In his words: "The saddest thing I witnessed was from my ship, the shooting of two of our own airplanes. They were mistaken for enemy aircraft and shot down. There were no survivors." He often says that, "If it weren't for the atomic bomb I probably wouldn't be here today. Our ship was stationed off the coast of Japan, waiting to invade when the bomb was dropped."

While at the WWII Memorial, a man noticing my LST hat, came and shook my hand. He thanked me for saving his country. He was from Belgium. To him LST was synonymous with Normandy.

Although the term D-Day is used routinely as military lingo for the day an operation or event will take place, for many it is also synonymous with June 6, 1944, the day the Allied powers crossed the English Channel and landed on the beaches of Normandy, France, beginning the liberation of Western Europe from Nazi control during World War II. Within three months, the northern part of France would be freed and the invasion force would be preparing to enter Germany, where they would meet up with Soviet forces moving in from the east.

In the ensuing hours, hundreds upon hundreds of men would start to prepare for battle. Young and frightened, they could only begin to imagine what would await them. For many it would be their longest day; for others it would be their last.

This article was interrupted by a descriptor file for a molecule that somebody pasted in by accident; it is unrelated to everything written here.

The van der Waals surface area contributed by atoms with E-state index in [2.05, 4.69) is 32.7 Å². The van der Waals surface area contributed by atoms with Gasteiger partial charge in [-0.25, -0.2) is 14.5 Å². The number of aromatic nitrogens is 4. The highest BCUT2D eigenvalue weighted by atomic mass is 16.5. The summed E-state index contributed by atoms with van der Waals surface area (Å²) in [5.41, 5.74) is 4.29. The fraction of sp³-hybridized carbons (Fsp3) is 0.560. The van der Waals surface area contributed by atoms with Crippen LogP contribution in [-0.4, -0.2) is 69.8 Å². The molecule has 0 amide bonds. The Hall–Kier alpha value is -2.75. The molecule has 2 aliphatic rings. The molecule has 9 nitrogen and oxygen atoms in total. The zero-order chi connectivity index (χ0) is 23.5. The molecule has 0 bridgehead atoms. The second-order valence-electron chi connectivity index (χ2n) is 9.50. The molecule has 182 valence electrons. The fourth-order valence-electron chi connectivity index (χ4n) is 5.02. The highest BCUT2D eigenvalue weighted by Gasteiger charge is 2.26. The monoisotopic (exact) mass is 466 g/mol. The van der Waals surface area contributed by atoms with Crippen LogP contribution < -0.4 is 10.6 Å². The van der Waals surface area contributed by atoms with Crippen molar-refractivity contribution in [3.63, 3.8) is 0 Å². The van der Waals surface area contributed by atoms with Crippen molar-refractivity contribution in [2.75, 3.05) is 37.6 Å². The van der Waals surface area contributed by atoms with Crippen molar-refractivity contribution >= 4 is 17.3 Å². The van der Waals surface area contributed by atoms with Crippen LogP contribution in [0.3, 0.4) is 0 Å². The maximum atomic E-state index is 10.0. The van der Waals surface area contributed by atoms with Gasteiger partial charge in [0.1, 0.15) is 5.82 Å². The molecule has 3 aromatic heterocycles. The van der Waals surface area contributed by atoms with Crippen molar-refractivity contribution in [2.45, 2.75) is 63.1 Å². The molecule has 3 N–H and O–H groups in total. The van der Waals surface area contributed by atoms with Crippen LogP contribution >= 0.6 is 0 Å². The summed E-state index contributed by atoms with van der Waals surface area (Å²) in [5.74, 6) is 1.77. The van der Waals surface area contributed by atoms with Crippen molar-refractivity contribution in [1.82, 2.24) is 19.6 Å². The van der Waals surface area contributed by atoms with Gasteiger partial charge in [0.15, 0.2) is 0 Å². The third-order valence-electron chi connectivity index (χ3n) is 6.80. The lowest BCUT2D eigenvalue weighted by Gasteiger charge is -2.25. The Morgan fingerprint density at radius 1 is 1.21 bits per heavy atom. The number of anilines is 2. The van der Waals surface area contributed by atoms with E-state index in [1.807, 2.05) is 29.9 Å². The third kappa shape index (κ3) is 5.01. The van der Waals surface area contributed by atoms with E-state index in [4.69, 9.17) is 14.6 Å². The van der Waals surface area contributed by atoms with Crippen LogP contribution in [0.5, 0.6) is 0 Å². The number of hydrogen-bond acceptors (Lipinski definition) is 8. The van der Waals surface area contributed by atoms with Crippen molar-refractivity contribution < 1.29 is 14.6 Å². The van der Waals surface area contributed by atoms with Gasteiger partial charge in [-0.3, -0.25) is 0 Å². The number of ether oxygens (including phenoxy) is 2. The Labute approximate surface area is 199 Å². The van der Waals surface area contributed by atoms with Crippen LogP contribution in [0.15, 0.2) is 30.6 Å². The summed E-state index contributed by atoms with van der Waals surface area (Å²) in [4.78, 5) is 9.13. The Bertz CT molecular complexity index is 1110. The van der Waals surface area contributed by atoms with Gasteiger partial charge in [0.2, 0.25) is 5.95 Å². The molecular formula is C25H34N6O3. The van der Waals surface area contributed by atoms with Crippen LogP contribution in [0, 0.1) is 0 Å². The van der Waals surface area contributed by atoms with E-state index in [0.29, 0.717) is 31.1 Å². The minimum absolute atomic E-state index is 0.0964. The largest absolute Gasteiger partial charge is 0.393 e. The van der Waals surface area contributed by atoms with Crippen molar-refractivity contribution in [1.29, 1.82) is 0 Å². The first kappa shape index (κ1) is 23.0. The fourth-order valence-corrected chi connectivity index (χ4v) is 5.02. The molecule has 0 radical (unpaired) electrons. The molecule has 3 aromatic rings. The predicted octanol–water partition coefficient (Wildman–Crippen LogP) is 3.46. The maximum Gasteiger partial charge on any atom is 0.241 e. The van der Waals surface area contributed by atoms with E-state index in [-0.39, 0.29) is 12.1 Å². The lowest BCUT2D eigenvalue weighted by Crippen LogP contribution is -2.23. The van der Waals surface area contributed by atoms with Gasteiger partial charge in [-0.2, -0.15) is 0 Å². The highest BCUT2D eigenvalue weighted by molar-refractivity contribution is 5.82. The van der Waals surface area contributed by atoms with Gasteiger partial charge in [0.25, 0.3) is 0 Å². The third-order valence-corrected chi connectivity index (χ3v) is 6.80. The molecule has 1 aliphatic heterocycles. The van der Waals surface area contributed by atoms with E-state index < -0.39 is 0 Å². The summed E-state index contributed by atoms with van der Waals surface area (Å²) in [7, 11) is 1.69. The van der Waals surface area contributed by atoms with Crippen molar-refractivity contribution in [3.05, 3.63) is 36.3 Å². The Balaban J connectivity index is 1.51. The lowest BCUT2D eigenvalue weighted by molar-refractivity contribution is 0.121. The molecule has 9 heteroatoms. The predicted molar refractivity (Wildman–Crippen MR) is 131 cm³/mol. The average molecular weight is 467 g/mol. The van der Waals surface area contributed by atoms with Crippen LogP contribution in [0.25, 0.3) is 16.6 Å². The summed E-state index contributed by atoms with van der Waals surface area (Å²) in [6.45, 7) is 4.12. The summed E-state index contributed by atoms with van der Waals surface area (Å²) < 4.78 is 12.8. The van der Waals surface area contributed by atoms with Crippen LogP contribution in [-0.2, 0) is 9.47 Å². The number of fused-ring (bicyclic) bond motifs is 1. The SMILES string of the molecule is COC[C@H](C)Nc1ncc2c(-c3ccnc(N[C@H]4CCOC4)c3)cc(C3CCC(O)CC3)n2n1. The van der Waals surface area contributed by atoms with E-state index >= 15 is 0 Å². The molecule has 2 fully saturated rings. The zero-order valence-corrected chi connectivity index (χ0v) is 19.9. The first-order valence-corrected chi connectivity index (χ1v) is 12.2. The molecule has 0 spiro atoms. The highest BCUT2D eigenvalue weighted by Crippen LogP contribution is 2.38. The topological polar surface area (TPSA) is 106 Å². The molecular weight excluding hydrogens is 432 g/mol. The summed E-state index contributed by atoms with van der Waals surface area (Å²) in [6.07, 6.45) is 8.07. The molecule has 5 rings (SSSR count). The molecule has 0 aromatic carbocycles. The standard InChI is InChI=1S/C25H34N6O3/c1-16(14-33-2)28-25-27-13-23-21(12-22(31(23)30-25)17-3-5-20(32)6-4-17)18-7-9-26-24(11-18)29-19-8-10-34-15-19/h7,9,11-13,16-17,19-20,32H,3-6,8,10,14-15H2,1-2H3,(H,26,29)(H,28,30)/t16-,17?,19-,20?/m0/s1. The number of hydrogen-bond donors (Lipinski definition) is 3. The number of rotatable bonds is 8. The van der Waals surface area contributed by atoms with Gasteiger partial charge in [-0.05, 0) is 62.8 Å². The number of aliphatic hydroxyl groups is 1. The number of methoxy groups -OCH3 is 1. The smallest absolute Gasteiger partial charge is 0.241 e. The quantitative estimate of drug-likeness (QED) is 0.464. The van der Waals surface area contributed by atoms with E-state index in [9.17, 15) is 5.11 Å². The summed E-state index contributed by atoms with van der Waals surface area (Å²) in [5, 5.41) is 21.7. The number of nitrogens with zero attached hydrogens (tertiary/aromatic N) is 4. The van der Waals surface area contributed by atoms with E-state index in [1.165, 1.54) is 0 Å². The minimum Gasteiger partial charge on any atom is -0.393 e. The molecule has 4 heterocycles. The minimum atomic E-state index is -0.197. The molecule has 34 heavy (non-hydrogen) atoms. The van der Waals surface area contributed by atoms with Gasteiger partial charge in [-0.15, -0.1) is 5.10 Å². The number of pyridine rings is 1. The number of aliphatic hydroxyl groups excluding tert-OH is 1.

Between the high- and low-water marks along Omaha Beach where the 29th and the veteran 1st Division would land, the Germans had placed three distinct ranks of obstacles. The first ran the length of the beach, approximately 250 yards out from the high-water mark; it consisted of steel gate-like structures 10 feet high. They were emplaced irregularly, making it hard for the landing craft to avoid them. Lashed to the uprights were mines that would explode if hit by the boats. Closer in, heavy logs with contact mines secured on top were driven into the sand at an angle so that the top part faced seaward. The final obstructions were some 130 yards from the high-water line. These were barriers of three or more steel rails, crossed at the center and embedded in the sand. Known as ‘hedgehogs,’ they could puncture the bottom of any landing craft attempting to ride over them.